I'm the Science Community Coordinator at the Natural History Museum, London where I work together with our Digital Collections team and Citizen Science teams to help set the world's Natural History data free.
I also lead the crowdsourcing work within SYNTHESYS, which is an EC-funded project creating an integrated European infrastructure for natural history collections.
On 21-22 February, four members of the Informatics team spent two days at our neighbour, the Science Museum, exploring their online collections with the invitation to build something “digital or physical, practical or whimsical, scholarly or punk rock”.
Taking part in the #SMHack
The event was the first in a series of Hackathons to be put on by the Science Museum’s Digital Lab, and the goal was to think creatively about what “Museum+Tech” can mean. Some of the participants were pre-formed teams from organisations such as the Imperial War Museum, the Wellcome Collection, Penguin Books, the V&A, RedWeb, the Institute of Physics, and Night ZooKeeper. And some participants were freelancers or solo attendees who collaborated with others or formed teams of their own.
From 20-23 October, the Natural History Museum is taking part in the global WeDigBio event, which is all about digitising natural history collections around the world.
Just millimetres long, Chalcids, like this Perilampus aeneus are so small they are difficult to find and study. This means there are vast gaps in our knowledge and understanding of their ecology and behaviour.
It will be a great opportunity to meet other natural history enthusiasts face-to-face (check out the event listing to find one near you, even if it isn’t here at the Museum), or engage with other volunteers online who will be helping us to transcribe specimen information, to set the data free!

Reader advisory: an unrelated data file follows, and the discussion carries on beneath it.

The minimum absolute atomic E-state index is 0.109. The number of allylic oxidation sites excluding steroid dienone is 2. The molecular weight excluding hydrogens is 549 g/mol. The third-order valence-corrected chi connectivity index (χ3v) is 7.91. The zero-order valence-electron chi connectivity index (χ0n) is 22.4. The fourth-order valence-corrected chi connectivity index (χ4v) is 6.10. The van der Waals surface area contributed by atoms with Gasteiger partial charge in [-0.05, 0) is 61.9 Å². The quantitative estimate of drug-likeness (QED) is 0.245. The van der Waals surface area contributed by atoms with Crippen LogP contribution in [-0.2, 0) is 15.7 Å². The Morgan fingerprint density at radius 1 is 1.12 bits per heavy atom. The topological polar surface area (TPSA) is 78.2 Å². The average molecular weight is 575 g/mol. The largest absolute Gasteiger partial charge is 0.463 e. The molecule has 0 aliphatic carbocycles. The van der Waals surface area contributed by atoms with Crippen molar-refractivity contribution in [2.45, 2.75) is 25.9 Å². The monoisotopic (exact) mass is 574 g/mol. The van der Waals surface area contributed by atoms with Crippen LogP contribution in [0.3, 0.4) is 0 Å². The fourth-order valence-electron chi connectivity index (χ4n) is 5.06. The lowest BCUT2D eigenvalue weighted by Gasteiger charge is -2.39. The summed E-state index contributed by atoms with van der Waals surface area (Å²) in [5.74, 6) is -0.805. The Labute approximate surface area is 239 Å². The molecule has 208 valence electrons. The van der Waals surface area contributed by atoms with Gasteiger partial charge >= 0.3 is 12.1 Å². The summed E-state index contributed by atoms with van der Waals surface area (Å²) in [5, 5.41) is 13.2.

Although our own hands-on Visiteering session during the WeDigBio event is now fully booked, you are welcome to register for the rest of our Visiteering scheme at any time.
The collection that we are profiling as part of WeDigBio focuses on a group of wasps called chalcids (pronounced ‘kal-sids’).
On Friday 30 September the Miniature Lives Magnified team joined our colleagues in the halls of the Museum in South Kensington for our annual festival, Science Uncovered.
The theme for this year’s event for European Researchers’ Night was Hidden Worlds – a perfect opportunity to invite folks to give our online The Killer Within Expedition a go, and to show off our chalcid wasps!
Miniature Lives Magnified at the Museum’s Science Uncovered event
It was wonderful to meet with such a wide range of visitors, from children coming straight from school with their families, to young adults enjoying a date night with a beer in hand, and of course the full range of ages as Museum-goers enjoyed the chance to chat with all our scientists and learn more about their work.